If only the president of the United States had access to economic information that did not come from mass email forwards. We can dream!

**Update: In fact, the original author of this email forward may be lost to history; University of Georgia professor David Kamerschen denies that he is the author. Regardless, University of Georgia students are still bumpkins.

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Re: Bad Analogy: Beer and Taxes
Posted by: Jennifer ()
Date: December 30, 2017 02:31AM

Number 1: This thread is superfluous because your posts here should have been in my original thread with the Beer Analogy.

Number 2: I'm not telling where I got it because you never tell where you get your stuff; you just copy and paste articles and even copy and paste others' comments.

Number 3:

This paragraph you posted above:

Quote

But let us now ask ourselves: Is this story of sharing a bar tab an accurate analogy for the U.S. tax system? No. A few points:
In this story, the “ten men” represent the population of the United States and the $100 bar tab represents the US federal budget.

The only person saying the ten men represent the population of the US and the $100 bar tab represents the US Federal budget is this self same guy who the goes on below to refute it, so his whole argument below is based on his own fallacy.

Quote

But our government’s budget is nothing like a bar tab that comes out to the same damn dollar amount every day. Our budget changes every year because it is just the total cost of the things that we collectively choose to spend money on. It is in fact a statement of our priorities. It is not static. If there is a war, or natural disasters, or if we just decide that hey, we need to spend more money on science to cure cancer and we need to pay more for early childhood education because it’s the right thing to do, the budget goes up. America doesn’t roll out of bed every year and get delivered on a platter a bill for all services that is equal to that of the previous year. America gets together and decides what we want our budget to be, and then we figure out how to pay for it, or not. Instead of ten guys walking into a bar and ordering the same exact beers every day, imagine ten guys plus their families plus everyone who lives in their town being dumped in a Walmart once a year and forced to decide what to buy to build a civilization for the following year. You can see how the math might not be so neat!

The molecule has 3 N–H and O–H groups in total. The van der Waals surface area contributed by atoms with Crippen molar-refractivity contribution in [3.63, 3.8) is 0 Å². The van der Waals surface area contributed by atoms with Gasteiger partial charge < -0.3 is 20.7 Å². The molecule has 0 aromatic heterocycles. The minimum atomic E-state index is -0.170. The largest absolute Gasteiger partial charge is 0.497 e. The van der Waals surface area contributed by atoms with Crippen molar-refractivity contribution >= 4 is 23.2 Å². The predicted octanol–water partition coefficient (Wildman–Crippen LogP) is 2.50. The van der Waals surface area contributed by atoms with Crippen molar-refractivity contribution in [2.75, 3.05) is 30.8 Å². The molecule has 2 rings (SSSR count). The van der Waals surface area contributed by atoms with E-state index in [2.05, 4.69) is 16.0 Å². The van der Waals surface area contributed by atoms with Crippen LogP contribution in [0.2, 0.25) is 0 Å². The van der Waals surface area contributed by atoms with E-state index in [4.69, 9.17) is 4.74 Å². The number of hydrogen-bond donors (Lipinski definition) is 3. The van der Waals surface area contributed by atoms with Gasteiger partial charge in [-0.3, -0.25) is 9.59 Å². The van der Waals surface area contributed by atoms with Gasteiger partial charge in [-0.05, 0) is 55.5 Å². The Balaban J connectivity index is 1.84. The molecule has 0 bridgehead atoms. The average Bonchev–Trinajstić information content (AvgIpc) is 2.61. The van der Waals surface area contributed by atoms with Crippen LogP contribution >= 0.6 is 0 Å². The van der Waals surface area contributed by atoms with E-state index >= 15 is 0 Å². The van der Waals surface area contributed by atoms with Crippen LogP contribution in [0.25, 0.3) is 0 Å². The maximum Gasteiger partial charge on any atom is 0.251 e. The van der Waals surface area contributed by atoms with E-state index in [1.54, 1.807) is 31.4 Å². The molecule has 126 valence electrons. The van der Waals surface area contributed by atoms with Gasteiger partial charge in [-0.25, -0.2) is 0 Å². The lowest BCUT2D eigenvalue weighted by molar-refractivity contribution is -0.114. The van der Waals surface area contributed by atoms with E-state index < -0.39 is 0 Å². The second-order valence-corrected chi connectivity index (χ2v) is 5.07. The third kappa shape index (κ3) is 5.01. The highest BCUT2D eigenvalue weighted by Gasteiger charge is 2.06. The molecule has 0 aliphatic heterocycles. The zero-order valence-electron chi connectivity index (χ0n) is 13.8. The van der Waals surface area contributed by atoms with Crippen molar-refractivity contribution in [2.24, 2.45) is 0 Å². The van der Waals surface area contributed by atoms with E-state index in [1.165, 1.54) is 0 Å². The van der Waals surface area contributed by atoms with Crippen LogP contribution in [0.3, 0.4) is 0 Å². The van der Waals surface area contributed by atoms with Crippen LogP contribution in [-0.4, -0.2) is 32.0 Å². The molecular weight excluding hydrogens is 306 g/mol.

I guess the owner of the bar in this analogy represents, uhh, Congress?

Again, this guy's saying the owner of the bar represents Congress and then goes on Below to refute that the barowner represents Congress, when he's the only idiot who ever said it Did represent Congress. Come on!

Quote

And we are supposed to imagine that the owner’s magnanimous 20% price reduction is the equivalent of Congress passing a 20% national income tax reduction?

No, you're the only one who said that with you're transparent twisting and spinning.

Quote

But of course, in the same way that America’s budget is not just a number but a statement of our values, so too is our tax system. It is a tool that we use to even out the built-in inequities of our economic system, at least a little.